“The Black Lives Matters movement is here to stay, it is the right message, and it is about time,” said Watkins. “The McCloskeys want to make sure no one thinks less of BLM, its message and the means it is employing to get its message out because of the actions of a few white individuals who tarnished a peaceful protest.”
St. Louis Circuit Attorney Kimberly Gardner said Monday that her prosecutors are reviewing the case. But she seemed to find fault with the couple for possibly escalating tensions.
"I am alarmed at the events that occurred over the weekend, where peaceful protestors were met by guns and a violent assault," Gardner said in a statement. "We must protect the right to peacefully protest, and any attempt to chill it through intimidation or threat of deadly force will not be tolerated."
Sunday's confrontation ended with no arrests or injuries, Caldwell said.
I’d like to apologize for identifying individuals who presented letters to me at City Hall today. This was during one of my Facebook updates as I was answering routine questions. Never did I intend to harm anyone or cause distress. The update is removed and again, I apologize.
— Mayor Lyda Krewson (@LydaKrewson) June 27, 2020
Protesters were demonstrating against Mayor Krewson, a West Central End resident, who last week infuriated police reform advocates by releasing names and home addresses of "defund the police" activists.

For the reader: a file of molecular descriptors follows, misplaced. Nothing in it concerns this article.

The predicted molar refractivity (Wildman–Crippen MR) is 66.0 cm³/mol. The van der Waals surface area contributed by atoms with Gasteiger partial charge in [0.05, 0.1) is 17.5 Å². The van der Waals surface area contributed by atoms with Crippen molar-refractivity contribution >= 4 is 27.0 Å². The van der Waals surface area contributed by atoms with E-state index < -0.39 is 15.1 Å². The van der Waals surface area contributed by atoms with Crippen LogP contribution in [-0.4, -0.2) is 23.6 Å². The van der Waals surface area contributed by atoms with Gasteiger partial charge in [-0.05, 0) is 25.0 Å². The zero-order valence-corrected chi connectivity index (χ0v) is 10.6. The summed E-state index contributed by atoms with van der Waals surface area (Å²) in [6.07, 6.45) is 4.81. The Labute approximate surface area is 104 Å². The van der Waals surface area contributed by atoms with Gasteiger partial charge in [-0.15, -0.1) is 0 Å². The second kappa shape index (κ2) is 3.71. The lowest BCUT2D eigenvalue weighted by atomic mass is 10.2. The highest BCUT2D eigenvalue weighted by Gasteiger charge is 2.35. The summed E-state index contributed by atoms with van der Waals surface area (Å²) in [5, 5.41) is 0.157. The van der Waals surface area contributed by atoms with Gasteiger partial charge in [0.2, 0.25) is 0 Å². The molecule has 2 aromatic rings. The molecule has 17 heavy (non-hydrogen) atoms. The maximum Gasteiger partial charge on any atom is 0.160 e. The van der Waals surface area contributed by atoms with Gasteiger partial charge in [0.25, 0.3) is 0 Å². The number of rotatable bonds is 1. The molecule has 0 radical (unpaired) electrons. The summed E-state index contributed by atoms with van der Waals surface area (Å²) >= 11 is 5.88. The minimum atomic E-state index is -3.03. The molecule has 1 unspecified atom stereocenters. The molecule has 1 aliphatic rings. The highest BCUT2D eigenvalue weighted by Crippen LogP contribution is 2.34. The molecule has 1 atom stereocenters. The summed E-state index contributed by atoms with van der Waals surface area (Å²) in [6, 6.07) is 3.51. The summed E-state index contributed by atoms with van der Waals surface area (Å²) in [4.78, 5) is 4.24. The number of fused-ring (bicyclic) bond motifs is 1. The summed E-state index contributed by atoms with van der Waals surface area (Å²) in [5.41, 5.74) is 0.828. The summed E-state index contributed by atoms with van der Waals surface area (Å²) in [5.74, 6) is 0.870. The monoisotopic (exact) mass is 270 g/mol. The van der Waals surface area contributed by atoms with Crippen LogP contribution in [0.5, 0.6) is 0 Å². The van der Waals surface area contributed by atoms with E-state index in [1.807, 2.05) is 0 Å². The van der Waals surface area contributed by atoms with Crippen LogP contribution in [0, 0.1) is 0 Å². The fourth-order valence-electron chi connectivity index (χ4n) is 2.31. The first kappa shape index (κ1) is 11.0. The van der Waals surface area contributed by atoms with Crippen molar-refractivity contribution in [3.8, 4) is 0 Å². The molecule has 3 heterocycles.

"Defund the police" supporters believe some taxpayer money should be taken away from local police and redirected to other public safety programs such as mental health and other social services.
Krewson apologized for releasing those names and addresses, and a representative for her office couldn't be immediately reached for comment on Monday.
The investigation into Sunday night's confrontation is ongoing and St. Louis police spokesman Evita Caldwell stopped short of clearing the couple of any wrongdoing, telling NBC News: " As for whether the victims were within their rights, you would need to direct your inquiry to the courts for further."
Still images and video of the confrontation circulated throughout social media on Sunday night and Monday morning.